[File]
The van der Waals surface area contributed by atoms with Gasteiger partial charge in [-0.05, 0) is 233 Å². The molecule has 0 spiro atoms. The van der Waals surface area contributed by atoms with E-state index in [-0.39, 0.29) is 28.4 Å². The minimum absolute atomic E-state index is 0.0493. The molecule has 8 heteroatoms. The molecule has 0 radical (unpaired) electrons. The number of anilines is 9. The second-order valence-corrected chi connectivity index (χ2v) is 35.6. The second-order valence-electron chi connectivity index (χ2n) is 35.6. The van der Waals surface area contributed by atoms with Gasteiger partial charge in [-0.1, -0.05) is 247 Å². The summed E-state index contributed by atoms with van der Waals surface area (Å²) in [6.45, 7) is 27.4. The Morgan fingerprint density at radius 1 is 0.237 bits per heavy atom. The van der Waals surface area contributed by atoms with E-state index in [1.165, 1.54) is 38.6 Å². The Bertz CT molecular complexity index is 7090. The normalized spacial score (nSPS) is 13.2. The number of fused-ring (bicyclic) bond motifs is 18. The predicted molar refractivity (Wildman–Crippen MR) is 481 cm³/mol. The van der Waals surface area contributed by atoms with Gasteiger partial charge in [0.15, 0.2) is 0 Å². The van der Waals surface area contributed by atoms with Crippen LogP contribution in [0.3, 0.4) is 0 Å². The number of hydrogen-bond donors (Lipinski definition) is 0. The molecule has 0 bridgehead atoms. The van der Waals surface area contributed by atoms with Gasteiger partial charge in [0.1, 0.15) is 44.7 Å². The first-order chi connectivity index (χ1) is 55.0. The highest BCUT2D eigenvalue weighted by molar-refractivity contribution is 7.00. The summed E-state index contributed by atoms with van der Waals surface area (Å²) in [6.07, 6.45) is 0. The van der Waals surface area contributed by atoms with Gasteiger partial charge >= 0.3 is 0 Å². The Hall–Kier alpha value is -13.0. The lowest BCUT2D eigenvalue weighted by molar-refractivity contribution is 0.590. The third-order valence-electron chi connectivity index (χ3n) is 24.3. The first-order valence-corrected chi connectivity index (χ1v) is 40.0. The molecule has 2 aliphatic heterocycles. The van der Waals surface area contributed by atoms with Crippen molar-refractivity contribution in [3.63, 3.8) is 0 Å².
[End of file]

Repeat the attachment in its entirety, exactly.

The van der Waals surface area contributed by atoms with Gasteiger partial charge in [-0.05, 0) is 233 Å². The molecule has 0 spiro atoms. The van der Waals surface area contributed by atoms with E-state index in [-0.39, 0.29) is 28.4 Å². The minimum absolute atomic E-state index is 0.0493. The molecule has 8 heteroatoms. The molecule has 0 radical (unpaired) electrons. The number of anilines is 9. The second-order valence-corrected chi connectivity index (χ2v) is 35.6. The second-order valence-electron chi connectivity index (χ2n) is 35.6. The van der Waals surface area contributed by atoms with Gasteiger partial charge in [-0.1, -0.05) is 247 Å². The summed E-state index contributed by atoms with van der Waals surface area (Å²) in [6.45, 7) is 27.4. The Morgan fingerprint density at radius 1 is 0.237 bits per heavy atom. The van der Waals surface area contributed by atoms with E-state index in [1.165, 1.54) is 38.6 Å². The Bertz CT molecular complexity index is 7090. The normalized spacial score (nSPS) is 13.2. The number of fused-ring (bicyclic) bond motifs is 18. The predicted molar refractivity (Wildman–Crippen MR) is 481 cm³/mol. The van der Waals surface area contributed by atoms with Gasteiger partial charge in [0.15, 0.2) is 0 Å². The van der Waals surface area contributed by atoms with Crippen LogP contribution in [0.3, 0.4) is 0 Å². The number of hydrogen-bond donors (Lipinski definition) is 0. The molecule has 0 bridgehead atoms. The van der Waals surface area contributed by atoms with Gasteiger partial charge in [0.1, 0.15) is 44.7 Å². The first-order chi connectivity index (χ1) is 55.0. The highest BCUT2D eigenvalue weighted by molar-refractivity contribution is 7.00. The summed E-state index contributed by atoms with van der Waals surface area (Å²) in [6.07, 6.45) is 0. The van der Waals surface area contributed by atoms with Gasteiger partial charge >= 0.3 is 0 Å². The Hall–Kier alpha value is -13.0. The lowest BCUT2D eigenvalue weighted by molar-refractivity contribution is 0.590. The third-order valence-electron chi connectivity index (χ3n) is 24.3. The first-order valence-corrected chi connectivity index (χ1v) is 40.0. The molecule has 2 aliphatic heterocycles. The van der Waals surface area contributed by atoms with Crippen molar-refractivity contribution in [3.63, 3.8) is 0 Å².